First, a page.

Common starfish (Asterias rubens)

Common starfish
Loading more images and videos...

Common starfish fact file

Common starfish description

GenusAsterias (1)

The common starfish (Asterias rubens) has five arms (although individuals may occasionally have just four or as many as six) (2). The colour of the common starfish varies from red to yellowish-brown and more rarely violet (2). The upper surfaces of the arms feature a row of spines along the centre, and the underside has rows of 'tube-feet', which have suckers at the tips (2).

Diameter: 15 cm (2)

Common starfish biology

This predatory species takes a range of marine prey including other echinoderms (sea urchins, starfish and brittlestars), worms and molluscs as well as carrion (3). It often prizes bivalve shells apart, using the suckers on the tube-feet. Once a small gap has been opened, the common starfish inserts the lobes of its stomach inside the shell, and starts to digest the bivalve (2). This starfish has a good sense of smell, which helps it to locate its prey and avoid predators (3). Some of its prey species are able to smell the starfish as it approaches and avoid it (3).

The sexes are separate, breeding occurs in spring and summer and fertilisation occurs externally (2). The early larval stage of the common starfish (called a 'bipinnaria' larva) is planktonic, transforming into a 'brachiolaria' larva before undergoing full metamorphosis and settling around 87 days after fertilisation (3). The life-span of a common starfish is between 5 and 10 years (3). Large aggregations occasionally form, of around 100 individuals per square metre (3). It is not known what triggers these aggregations (3).


Common starfish range

The common starfish is common and widespread around the coasts of Britain and Ireland, and throughout the northeast Atlantic from Norway to Senegal (3).


Common starfish habitat

Found on a range of marine substrata including fine sand, rock and gravel (3). The common starfish can often be found amongst mussel beds and barnacles on British shores (2).


Common starfish status

The common starfish is widespread in Britain (3).


Common starfish threats

The common starfish is not currently threatened.


Common starfish conservation

Conservation action has not been targeted at the common starfish.


Find out more

For more on the common starfish, see:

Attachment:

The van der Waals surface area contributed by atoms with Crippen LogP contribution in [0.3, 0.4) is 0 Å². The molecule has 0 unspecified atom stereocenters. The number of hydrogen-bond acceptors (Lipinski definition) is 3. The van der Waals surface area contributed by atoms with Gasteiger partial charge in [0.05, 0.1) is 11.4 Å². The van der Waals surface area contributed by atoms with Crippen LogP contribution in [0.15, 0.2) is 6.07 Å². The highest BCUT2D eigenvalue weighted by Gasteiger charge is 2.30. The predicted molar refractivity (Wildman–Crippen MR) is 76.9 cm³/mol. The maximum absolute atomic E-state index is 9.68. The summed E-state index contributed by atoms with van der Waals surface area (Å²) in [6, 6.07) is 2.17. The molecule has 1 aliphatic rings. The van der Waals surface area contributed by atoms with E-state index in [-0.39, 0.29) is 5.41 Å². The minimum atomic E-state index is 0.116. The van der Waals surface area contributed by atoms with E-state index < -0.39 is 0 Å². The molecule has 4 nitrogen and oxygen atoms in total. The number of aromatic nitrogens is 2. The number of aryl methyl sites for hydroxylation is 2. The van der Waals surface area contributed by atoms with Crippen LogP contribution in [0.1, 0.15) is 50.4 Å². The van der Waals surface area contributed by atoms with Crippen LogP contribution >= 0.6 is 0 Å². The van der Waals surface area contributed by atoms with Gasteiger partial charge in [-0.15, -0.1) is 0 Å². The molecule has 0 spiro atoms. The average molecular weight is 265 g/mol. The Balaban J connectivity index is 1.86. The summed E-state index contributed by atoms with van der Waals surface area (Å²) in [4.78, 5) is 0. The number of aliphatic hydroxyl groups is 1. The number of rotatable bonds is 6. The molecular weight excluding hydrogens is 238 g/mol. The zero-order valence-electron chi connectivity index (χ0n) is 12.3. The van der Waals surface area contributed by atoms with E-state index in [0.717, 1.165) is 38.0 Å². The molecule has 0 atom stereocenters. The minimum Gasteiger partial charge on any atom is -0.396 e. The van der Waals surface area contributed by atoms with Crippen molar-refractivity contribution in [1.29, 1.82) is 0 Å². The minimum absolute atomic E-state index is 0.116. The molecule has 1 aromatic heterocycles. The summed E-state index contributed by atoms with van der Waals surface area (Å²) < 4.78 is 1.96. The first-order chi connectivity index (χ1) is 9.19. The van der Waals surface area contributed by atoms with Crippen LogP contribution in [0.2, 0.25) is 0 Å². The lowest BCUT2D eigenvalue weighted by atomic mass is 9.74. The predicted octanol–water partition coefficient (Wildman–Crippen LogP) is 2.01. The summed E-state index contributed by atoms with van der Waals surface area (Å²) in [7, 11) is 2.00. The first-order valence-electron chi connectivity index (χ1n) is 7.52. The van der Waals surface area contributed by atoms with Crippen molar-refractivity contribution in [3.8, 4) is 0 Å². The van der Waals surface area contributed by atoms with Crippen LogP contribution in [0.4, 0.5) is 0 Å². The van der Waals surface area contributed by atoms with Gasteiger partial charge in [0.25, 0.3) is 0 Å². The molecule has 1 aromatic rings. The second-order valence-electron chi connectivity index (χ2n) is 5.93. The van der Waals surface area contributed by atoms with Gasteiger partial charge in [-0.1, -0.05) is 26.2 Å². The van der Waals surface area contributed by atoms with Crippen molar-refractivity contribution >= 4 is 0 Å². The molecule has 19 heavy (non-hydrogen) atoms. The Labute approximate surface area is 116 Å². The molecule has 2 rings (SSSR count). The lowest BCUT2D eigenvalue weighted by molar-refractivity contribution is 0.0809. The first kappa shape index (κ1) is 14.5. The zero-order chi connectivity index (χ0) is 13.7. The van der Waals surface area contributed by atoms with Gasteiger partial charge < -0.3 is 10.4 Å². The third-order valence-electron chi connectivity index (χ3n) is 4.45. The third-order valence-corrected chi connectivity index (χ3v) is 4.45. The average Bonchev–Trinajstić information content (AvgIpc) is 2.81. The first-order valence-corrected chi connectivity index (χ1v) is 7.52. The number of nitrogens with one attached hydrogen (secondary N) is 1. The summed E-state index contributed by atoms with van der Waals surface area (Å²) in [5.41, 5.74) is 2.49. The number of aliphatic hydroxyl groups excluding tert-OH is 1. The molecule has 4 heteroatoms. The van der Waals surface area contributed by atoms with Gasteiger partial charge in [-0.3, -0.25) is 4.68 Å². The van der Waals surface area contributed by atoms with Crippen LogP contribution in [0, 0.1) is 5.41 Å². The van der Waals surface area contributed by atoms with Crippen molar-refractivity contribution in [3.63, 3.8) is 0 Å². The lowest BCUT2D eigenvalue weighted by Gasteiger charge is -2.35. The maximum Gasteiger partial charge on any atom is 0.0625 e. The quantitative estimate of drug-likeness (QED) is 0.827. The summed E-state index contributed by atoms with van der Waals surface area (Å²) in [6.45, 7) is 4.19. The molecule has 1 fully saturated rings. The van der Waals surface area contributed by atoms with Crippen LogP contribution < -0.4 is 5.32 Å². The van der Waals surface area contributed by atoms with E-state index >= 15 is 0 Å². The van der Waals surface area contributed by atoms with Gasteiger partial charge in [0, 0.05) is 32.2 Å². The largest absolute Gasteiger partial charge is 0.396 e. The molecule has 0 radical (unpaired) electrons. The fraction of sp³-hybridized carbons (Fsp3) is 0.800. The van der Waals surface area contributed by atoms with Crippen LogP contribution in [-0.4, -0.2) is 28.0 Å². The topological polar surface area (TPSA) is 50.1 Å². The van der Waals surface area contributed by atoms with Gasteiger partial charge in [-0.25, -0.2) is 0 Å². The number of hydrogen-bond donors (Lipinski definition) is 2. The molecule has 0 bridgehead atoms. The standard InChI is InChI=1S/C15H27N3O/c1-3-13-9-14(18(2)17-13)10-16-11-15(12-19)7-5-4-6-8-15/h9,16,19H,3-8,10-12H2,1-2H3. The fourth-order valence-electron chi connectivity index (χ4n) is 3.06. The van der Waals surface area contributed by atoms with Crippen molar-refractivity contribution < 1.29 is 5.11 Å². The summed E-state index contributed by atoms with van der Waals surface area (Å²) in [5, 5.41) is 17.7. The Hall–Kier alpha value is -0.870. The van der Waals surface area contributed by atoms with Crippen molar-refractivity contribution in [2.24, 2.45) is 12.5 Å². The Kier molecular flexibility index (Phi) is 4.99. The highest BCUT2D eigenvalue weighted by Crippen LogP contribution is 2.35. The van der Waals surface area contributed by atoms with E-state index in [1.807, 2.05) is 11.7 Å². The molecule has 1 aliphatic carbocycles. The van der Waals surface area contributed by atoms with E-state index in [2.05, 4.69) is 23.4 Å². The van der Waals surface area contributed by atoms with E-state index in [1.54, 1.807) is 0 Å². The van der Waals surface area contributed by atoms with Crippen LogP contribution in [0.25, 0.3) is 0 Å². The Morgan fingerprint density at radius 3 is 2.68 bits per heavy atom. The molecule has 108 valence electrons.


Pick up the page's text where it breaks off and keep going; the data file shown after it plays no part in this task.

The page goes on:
This information is awaiting authentication by a species expert, and will be updated as soon as possible. If you are able to help please contact:



Stage in an animal’s lifecycle after it hatches from the egg. Larvae are typically very different in appearance to adults; they are able to feed and move around but usually are unable to reproduce.
Of the stage in an animal’s lifecycle after it hatches from the egg. Larvae are typically very different in appearance to adults; they are able to feed and move around but usually are unable to reproduce.
An abrupt physical change from the larval to the adult form.
Aquatic organisms that drift with water movements; may be either phytoplankton (plants), or zooplankton (animals).


  1. National Biodiversity Network Species Dictionary (January, 2003)
  2. Fish, J.D. and Fish, S. (1996) A Student's Guide to the Seashore. Second Edition. Cambridge University Press, Cambridge.
  3. Budd, G., 2001. Asterias rubens. Common starfish. Marine Life Information Network: Biology and Sensitivity Key Information Sub-programme [on-line]. Plymouth: Marine Biological Association of the United Kingdom. (August, 2002)

Image credit

Common starfish  
Common starfish

© Wild Wonders of Europe / Lundgren /

Nature Picture Library
5a Great George Street
United Kingdom
Tel: +44 (0) 117 911 4675
Fax: +44 (0) 117 911 4699


Link to this photo

Arkive species - Common starfish (Asterias rubens) Embed this Arkive thumbnail link ("portlet") by copying and pasting the code below.

Terms of Use - The displayed portlet may be used as a link from your website to Arkive's online content for private, scientific, conservation or educational purposes only. It may NOT be used within Apps.

Read more about



MyARKive offers the scrapbook feature to signed-up members, allowing you to organize your favourite Arkive images and videos and share them with friends.

Play the Team WILD game:

Team WILD, an elite squadron of science superheroes, needs your help! Your mission: protect and conserve the planet’s species and habitats from destruction.

Conservation in Action

Which species are on the road to recovery? Find out now »

This species is featured in:

This is a UK sandy shore species. Visit our habitat page to learn more.

Help us share the wonders of the natural world. Donate today!


Back To Top